All the thought and tough decisions over the last two weeks have been about planning not just for next season, but seasons to come. That means placing a stronger emphasis on identifying and recruiting younger players. Looking even further down the road, Collins is keen on nurturing the relationship between the Rowdies and Tampa Bay United Rowdies to develop local talent and provide a pathway to professional soccer. He’s has already made an effort to improve things in that area during the season, but now hopes to dedicate even more time to it in the offseason.
“Some of the experienced players we’ve had have done fantastically well. They’ve worn the jersey well and with pride and been fan favorites. I think there’s still a place for that type of player but we need a younger team, players that have got huge upside, players that we can coach and develop and make better. Dominic Oduro, Leon Taylor and Pape Diakite — they’re all at a great age with huge potential. There’s potential for us to coach them, for them to have success at the Rowdies ideally but then also to go on and have careers in the higher levels, in the MLS, or Europe or wherever. I want this to be a breeding ground for successful players,” he said.
“That’s what we’re trying to do right now. To plan, and have who we sign to fit that model. It’s the aim so that this time next year we’re not releasing 10 names or 15 names and starting again. It’s maybe five or six names, or maybe even less than that. And we’re adding five or six more and we’re maybe selling someone to an MLS club. I think ideally we want to be building something more sustainable on the playing side.”
Guiding the Rowdies into this potential new era will be the Tampa Bay Rays, who finalized their purchase of the club from Bill Edwards this week. Naturally, there have been questions and concerns among Rowdies supporters about what may come from the MLB club taking over the USL club.
“People assume I’m going to say positive things, but it’s the honest truth,” Collins said of his new employers. “Every dealing I’ve had with them, they’ve been so inviting and they’ve been so excited about the potential of the Rowdies. The culture at the Rays is something similar to the one that we want to develop. The biggest thing with fans is they jump to conclusions without any information and I think that’s a very dangerous thing to do. The Rays are gonna do nothing but positive things for this club. I think it’s going to give us a couple of extra gears to move up in the long term because they already run a successful sports team. They’ll give us the tools to be successful and they’ll give us stability and build on the great work that Mr. Edwards has already done. I think they are very open, very honest, and very transparent and you can’t really ask for more than that.”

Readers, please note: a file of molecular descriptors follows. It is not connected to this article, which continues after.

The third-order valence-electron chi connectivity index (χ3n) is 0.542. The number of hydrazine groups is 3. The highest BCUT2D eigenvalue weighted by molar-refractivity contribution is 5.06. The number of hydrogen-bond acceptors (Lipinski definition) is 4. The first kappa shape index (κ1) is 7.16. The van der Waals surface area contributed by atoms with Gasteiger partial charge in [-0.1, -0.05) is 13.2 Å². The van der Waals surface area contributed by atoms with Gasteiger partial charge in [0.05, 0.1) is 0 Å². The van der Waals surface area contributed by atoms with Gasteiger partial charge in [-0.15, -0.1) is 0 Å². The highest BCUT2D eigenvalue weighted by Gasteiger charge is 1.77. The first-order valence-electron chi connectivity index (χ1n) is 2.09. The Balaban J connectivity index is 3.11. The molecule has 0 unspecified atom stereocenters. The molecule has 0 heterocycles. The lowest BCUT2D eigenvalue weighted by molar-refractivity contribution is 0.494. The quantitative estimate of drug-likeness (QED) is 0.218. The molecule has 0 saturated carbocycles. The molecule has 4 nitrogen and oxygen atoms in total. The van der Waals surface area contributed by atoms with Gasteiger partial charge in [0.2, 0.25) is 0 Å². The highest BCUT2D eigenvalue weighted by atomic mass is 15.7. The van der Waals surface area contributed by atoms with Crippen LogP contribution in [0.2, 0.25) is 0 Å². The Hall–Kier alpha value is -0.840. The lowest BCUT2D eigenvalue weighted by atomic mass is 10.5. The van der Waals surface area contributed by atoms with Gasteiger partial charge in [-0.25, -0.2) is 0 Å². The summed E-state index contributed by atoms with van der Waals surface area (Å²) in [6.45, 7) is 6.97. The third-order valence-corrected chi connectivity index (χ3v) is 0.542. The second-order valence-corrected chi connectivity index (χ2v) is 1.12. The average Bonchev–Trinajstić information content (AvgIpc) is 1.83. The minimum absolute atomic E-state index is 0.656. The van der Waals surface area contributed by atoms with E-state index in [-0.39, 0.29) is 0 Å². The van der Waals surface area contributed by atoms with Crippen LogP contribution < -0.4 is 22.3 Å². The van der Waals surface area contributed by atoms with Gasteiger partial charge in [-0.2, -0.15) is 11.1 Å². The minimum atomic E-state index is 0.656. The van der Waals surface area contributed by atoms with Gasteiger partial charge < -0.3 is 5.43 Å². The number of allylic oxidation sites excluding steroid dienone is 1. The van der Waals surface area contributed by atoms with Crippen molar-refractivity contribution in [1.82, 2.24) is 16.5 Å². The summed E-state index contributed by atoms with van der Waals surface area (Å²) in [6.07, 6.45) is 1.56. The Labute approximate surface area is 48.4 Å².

Collins wants to avoid making too many bold or brash statements for the future, but the type of changes he’s hoping to implement depend on changing much of how the club has operated in the past. Resting on their reputation or history in American soccer, or relying on an owner with deep pockets to splash money on a few recognizable names isn’t good enough anymore.
“People say that we’ve underachieved, but I think that’s sometimes it’s misguided in a way. Yes, we’ve underachieved because we’re the Tampa Bay Rowdies, but when I take a closer look at things, other teams are out there scouting and recruiting from different parts of the world. They’re going out and getting good players and we think we’ve got a good enough squad to do X, Y, and Z. That’s not always the case,” Collins said. “At the end of the day, what anyone has done before is gone. It’s irrelevant. It’s what you’re doing now. That’s why we need to change the perception of the Rowdies. When you’re signing the best USL talent or a few designated players, we need to go out and find a bigger network of players to recruit from and become a better club by doing that.”